Progress on the construction of six large scale school buildings is in doubt following last week's collapse of the UK construction company Carillion.

The company was part of a consortium contracted to build five schools and one further education college in Ireland to cater for thousands of students.

A Wexford school, which had expected to move into its substantially completed new building tomorrow, has confirmed to RTÉ News that the building's delivery has now been postponed indefinitely.

In Carlow, where two buildings to cater for 2,000 students are under construction, workers were told today to go home as the site was shutting down.

RTÉ News understands that concerns around payment have caused uncertainty among subcontractors there.

There are unconfirmed reports that work has stopped or slowed at a third site in Bray, Co Wicklow.

Coláiste Ráithín in Bray was supposed to get the keys to its new school building yesterday, but that has also now been postponed.

The principal of Loreto College in Wexford said he understands that issues around the future maintenance of the new school building are the cause of the delay.

The consortium of which Carillion was a 50% shareholder has been contracted under a Public Private Partnership to construct the buildings and also maintain them for 25 years.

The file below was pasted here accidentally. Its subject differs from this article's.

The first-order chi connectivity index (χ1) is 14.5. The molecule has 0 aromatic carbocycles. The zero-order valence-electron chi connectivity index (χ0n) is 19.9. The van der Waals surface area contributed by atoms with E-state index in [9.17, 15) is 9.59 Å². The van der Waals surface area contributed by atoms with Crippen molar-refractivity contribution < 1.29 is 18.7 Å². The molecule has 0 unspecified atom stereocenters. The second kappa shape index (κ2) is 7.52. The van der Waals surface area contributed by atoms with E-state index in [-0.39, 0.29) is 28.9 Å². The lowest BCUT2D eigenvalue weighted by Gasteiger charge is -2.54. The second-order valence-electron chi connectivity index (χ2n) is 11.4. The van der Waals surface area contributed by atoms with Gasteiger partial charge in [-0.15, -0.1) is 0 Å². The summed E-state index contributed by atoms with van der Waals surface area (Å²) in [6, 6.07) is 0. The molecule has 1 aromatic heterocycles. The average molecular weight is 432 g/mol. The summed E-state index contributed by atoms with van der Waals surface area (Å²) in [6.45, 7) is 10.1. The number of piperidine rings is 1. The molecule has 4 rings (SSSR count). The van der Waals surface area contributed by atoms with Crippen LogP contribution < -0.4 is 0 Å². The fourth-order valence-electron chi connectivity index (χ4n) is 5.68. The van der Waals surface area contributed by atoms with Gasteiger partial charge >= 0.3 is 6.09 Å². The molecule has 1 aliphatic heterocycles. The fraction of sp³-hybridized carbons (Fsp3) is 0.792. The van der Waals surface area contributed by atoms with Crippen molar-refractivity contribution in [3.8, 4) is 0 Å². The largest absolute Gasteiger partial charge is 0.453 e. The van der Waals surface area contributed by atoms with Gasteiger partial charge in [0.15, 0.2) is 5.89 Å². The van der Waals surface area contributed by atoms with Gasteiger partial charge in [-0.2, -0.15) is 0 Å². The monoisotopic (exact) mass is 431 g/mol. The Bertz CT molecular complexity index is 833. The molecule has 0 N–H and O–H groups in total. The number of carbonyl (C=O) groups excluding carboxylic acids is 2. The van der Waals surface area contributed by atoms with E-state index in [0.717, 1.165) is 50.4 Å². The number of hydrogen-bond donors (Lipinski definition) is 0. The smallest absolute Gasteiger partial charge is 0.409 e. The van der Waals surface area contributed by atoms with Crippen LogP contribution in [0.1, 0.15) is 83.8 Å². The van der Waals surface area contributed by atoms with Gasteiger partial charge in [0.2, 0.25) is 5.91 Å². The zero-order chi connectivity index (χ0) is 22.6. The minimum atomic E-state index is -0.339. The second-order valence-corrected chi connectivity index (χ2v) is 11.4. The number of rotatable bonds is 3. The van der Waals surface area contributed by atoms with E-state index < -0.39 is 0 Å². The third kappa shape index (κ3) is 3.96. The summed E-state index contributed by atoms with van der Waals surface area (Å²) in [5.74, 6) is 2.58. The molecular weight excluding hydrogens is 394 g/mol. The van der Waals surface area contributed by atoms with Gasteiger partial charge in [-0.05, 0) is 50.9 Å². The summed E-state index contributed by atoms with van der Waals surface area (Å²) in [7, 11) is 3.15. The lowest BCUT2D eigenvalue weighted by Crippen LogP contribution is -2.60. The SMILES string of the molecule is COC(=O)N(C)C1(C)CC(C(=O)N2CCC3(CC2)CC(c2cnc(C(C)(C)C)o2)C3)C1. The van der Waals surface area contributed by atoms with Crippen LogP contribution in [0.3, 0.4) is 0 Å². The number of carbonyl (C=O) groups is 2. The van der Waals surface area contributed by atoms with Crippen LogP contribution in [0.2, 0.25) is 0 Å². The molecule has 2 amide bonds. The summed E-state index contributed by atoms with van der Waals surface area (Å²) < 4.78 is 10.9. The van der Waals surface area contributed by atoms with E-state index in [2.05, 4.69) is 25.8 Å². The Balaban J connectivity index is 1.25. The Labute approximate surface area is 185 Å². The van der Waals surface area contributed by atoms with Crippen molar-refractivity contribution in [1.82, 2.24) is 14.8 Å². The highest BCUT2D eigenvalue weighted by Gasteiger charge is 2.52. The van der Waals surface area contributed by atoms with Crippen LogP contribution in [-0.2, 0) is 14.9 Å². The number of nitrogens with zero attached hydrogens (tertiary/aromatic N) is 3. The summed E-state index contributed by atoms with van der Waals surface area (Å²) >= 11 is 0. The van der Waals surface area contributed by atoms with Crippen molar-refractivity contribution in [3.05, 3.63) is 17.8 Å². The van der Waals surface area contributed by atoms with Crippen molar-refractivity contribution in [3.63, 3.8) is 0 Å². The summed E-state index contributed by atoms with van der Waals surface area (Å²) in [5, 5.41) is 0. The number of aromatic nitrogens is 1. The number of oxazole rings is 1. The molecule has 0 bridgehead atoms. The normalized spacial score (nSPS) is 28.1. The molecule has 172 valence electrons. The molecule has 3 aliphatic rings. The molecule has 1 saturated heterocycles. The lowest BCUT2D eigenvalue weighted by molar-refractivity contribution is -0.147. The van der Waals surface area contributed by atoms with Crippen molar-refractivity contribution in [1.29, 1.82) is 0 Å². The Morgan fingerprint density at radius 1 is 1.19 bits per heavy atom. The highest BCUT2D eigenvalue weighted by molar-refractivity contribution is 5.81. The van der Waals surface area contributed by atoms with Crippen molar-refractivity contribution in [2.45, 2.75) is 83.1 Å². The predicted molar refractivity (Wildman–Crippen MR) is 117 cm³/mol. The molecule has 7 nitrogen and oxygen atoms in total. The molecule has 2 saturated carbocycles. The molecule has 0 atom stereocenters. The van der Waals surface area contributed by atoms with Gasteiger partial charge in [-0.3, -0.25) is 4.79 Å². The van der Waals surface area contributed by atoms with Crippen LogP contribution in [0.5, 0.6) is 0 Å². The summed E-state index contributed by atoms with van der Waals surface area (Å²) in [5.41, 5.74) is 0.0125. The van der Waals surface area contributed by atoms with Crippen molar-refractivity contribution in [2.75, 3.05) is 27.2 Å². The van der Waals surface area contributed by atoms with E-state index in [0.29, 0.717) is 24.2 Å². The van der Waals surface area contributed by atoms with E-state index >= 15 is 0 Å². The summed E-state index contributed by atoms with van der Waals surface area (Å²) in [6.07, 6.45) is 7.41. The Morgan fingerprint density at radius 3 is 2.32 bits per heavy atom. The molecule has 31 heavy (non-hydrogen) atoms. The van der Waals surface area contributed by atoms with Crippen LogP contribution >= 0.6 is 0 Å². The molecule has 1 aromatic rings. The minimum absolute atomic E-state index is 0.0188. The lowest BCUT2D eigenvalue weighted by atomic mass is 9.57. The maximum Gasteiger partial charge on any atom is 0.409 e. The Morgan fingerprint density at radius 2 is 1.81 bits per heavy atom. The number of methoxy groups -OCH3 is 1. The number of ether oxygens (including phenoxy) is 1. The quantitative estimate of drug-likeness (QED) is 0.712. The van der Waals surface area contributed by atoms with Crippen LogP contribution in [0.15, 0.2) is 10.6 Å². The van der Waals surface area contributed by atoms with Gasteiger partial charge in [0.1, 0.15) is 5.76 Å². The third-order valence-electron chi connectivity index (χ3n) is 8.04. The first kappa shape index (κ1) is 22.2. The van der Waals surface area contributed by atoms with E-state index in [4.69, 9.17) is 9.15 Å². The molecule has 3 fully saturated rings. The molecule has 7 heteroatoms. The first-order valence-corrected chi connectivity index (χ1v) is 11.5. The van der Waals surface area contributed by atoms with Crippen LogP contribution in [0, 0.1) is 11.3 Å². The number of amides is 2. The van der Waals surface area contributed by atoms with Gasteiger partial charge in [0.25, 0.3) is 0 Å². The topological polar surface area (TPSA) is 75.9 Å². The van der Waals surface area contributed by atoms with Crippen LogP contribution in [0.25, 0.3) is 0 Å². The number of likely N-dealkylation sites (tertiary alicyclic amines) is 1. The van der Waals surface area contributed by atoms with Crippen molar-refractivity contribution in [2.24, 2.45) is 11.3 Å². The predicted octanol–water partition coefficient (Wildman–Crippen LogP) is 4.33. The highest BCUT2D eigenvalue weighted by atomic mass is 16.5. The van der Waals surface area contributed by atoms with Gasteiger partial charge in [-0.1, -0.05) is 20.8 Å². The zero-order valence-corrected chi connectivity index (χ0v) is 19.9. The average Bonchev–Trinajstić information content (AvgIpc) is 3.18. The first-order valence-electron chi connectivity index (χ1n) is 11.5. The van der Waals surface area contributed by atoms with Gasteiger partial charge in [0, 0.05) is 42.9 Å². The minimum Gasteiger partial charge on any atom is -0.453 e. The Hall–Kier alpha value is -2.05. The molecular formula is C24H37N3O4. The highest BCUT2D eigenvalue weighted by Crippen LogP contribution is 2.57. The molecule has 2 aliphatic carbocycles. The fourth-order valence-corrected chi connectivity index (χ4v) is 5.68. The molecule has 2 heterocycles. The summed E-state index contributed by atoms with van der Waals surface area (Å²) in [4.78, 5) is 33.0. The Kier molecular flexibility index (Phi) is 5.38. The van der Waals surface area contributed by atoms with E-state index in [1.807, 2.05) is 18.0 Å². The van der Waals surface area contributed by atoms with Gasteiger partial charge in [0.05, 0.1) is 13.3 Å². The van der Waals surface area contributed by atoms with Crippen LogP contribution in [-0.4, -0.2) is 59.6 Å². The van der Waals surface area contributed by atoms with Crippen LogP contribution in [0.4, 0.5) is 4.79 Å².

Principal Billy O'Shea said that another contractor must now be found to maintain the building before the school can move in.

Public Private Partnerships are a mechanism whereby the State outsources public projects to the private sector.

The mechanism is widely in use in the UK but has proven controversial there.

Under a PPP, the State begins to pay for the project once the buildings are complete. So the State has paid almost nothing as yet towards these projects, worth around €100 million.

In a statement this evening, the National Development Finance Agency said it is now up to the PPP consortium's funders and remaining shareholders to intervene and implement rectification measures to ensure the projects are completed.

It has confirmed that the State is not obliged to make any further payment until the full works and services are satisfactorily delivered for each school.

It said discussions between the parties are in progress and every effort is being made to ensure delivery of the schools in as timely a manner as possible.